bound·a·ry noun pl. boundaries -·ries
any line or thing marking a limit; bound; border
Over the last year, I have made the jump into “managing” people at my job. I use quotes because A) I don’t really manage people since the term isn’t in my job description, B) it doesn’t feel like managing, and C) when you put quotes around a word it totally means you’re joking and that no one should take you seriously. Basically, disregard this post if you’re looking for enlightenment. It’s just me fuddling my way through my gooey thoughts and feelings.
One of the things that I keep hearing and thinking about are boundaries. You know what I’m talking about. Libraries seem to have a love for boundaries. YOU ARE A PROFESSIONAL. YOU ARE A PARAPROFESSIONAL. YOU ARE A VOLUNTEER. YOU DO THIS. THEY DO THAT. EVERYTHING IS IN IT’S RIGHT PLACE. I don’t know where this came from, but I blame it on cataloging and all those strict guidelines to follow (I LOVE YOU CATALOGERS).
I don’t like boundaries. I don’t like saying that so and so can’t do something because they’re at this level or something like that. I like to adhere to the idea of having members on my team who have these awesome secret powers that I have to unlock somehow. I’ve quickly realized that I don’t have all the answers, connections, or energy to make everything happen. But that’s where teamwork is so important. The people I surround myself with in the library are THE KEY TO EFFECTIVELY SERVING OUR COMMUNITY.
WHO CARES WHO DOES IT, JUST AS LONG AS IT GETS DONE AND DONE WELL.
Someone else may know better about certain materials than I do. Recently, I asked two of my frequent teen patrons to give me a list of 50 movies that they think the teens of my city would like. I told them I’d buy them all and ask no questions. All they had to do was have an open mind and try their best to represent what teens want and not what they wanted. In other words, I gave them a bit of my budget and acted as a personal shopper for the movie watching teens of my city.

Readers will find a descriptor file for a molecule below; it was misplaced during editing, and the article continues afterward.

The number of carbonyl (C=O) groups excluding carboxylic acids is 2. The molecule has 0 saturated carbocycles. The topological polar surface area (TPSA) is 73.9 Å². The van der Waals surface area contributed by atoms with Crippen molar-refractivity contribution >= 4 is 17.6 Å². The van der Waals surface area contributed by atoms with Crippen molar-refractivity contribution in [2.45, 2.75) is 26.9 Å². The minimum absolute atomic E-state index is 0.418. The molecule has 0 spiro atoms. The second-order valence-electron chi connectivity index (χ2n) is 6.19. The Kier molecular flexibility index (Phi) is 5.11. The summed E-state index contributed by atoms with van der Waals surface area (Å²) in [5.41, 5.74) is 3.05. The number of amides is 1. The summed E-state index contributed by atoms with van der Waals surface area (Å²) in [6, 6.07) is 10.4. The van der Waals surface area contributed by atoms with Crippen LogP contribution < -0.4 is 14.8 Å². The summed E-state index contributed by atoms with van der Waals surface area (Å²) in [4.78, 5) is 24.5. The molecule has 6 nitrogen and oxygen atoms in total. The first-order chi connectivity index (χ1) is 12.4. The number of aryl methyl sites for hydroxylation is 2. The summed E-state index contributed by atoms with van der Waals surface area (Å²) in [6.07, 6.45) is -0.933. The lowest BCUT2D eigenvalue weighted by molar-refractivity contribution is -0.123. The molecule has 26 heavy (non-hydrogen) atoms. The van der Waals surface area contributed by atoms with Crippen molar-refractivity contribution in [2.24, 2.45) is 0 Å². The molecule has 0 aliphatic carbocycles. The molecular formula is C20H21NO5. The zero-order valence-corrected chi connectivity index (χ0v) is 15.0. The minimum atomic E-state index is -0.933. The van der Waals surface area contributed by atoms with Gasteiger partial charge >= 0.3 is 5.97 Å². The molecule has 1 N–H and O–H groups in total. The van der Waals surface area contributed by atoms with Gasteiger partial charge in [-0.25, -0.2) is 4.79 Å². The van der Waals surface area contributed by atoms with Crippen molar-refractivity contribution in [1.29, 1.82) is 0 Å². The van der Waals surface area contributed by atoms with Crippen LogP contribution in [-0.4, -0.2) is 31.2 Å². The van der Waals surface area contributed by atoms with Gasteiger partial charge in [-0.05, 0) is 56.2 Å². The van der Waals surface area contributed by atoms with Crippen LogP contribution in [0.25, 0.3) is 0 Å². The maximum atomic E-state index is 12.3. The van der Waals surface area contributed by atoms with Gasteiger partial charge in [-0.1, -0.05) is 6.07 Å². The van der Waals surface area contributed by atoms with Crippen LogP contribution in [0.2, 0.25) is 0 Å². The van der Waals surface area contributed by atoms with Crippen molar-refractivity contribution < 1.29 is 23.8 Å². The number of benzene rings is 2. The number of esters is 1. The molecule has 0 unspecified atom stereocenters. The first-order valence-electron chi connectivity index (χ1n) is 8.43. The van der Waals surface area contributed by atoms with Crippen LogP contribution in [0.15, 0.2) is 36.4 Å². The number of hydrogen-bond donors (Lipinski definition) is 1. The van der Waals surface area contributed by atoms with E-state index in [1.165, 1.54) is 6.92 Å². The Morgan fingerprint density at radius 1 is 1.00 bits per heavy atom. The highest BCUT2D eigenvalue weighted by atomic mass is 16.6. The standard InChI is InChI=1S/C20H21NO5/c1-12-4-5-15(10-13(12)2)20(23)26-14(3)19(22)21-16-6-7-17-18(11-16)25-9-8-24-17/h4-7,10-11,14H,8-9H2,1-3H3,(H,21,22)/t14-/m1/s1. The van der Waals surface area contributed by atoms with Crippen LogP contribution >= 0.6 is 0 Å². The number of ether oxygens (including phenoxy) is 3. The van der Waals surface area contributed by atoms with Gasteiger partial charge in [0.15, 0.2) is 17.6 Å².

Some people have much better ideas for teen programming than I do. Do I disregard their ideas just because they’re not coming from me? Who appointed me MASTER OF THE TEEN LIBRARY UNIVERSE? I sure as hell don’t want that title. What I want is for my community (all ages!) to enjoy the library and get something out of their visit. I’ve recently hit a pretty cold streak when it comes to programming (a bit of burnout? Possibly, but that’s for another post) but thanks to some staunch individuals things are happening and dammit, they’re pretty awesome. What comes first? Our ego or the community we serve? If you picked ego, please quit working in libraries right now.
What have I learned about boundaries? I’ve learned that we don’t need them. They complicate and muddle things and what’s left in the end is a lot of missed opportunities for our community. A library needs to be better than this.